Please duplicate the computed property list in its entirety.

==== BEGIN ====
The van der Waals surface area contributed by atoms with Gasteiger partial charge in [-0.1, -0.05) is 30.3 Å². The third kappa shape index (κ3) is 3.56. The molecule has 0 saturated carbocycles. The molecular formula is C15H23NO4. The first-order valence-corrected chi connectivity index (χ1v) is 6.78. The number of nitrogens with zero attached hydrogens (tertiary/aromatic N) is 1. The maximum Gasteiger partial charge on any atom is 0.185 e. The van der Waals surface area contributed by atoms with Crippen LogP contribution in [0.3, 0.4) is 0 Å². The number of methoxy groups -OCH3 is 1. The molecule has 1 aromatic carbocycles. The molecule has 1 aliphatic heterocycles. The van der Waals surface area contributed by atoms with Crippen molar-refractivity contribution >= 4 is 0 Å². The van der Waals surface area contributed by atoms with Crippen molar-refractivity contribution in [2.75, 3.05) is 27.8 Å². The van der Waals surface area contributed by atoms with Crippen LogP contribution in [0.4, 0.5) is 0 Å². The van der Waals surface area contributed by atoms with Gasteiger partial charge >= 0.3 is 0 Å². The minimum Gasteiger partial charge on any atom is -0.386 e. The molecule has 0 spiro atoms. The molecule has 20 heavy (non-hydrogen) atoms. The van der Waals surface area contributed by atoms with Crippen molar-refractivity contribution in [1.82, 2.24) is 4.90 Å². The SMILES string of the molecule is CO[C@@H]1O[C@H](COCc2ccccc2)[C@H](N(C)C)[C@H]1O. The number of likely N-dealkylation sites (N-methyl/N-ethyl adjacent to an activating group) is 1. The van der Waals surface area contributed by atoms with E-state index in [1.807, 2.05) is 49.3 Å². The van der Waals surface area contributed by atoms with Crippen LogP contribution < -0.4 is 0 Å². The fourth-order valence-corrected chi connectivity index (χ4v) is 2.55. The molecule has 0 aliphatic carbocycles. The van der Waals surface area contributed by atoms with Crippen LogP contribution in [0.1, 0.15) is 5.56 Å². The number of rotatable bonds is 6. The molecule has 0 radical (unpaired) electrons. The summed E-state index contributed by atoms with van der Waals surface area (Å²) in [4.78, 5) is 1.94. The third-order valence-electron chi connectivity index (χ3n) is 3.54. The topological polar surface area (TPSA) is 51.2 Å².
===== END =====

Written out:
The van der Waals surface area contributed by atoms with Gasteiger partial charge in [-0.1, -0.05) is 30.3 Å². The third kappa shape index (κ3) is 3.56. The molecule has 0 saturated carbocycles. The molecular formula is C15H23NO4. The first-order valence-corrected chi connectivity index (χ1v) is 6.78. The number of nitrogens with zero attached hydrogens (tertiary/aromatic N) is 1. The maximum Gasteiger partial charge on any atom is 0.185 e. The van der Waals surface area contributed by atoms with Crippen LogP contribution in [0.3, 0.4) is 0 Å². The number of methoxy groups -OCH3 is 1. The molecule has 1 aromatic carbocycles. The molecule has 1 aliphatic heterocycles. The van der Waals surface area contributed by atoms with Crippen molar-refractivity contribution >= 4 is 0 Å². The van der Waals surface area contributed by atoms with Crippen molar-refractivity contribution in [2.75, 3.05) is 27.8 Å². The van der Waals surface area contributed by atoms with Crippen LogP contribution in [0.4, 0.5) is 0 Å². The van der Waals surface area contributed by atoms with Gasteiger partial charge >= 0.3 is 0 Å². The minimum Gasteiger partial charge on any atom is -0.386 e. The molecule has 0 spiro atoms. The molecule has 20 heavy (non-hydrogen) atoms. The van der Waals surface area contributed by atoms with Crippen molar-refractivity contribution in [1.82, 2.24) is 4.90 Å². The SMILES string of the molecule is CO[C@@H]1O[C@H](COCc2ccccc2)[C@H](N(C)C)[C@H]1O. The number of likely N-dealkylation sites (N-methyl/N-ethyl adjacent to an activating group) is 1. The van der Waals surface area contributed by atoms with E-state index in [1.807, 2.05) is 49.3 Å². The van der Waals surface area contributed by atoms with Crippen LogP contribution < -0.4 is 0 Å². The fourth-order valence-corrected chi connectivity index (χ4v) is 2.55. The molecule has 0 aliphatic carbocycles. The van der Waals surface area contributed by atoms with Crippen LogP contribution in [0.1, 0.15) is 5.56 Å². The number of rotatable bonds is 6. The molecule has 0 radical (unpaired) electrons. The summed E-state index contributed by atoms with van der Waals surface area (Å²) in [4.78, 5) is 1.94. The third-order valence-electron chi connectivity index (χ3n) is 3.54. The topological polar surface area (TPSA) is 51.2 Å².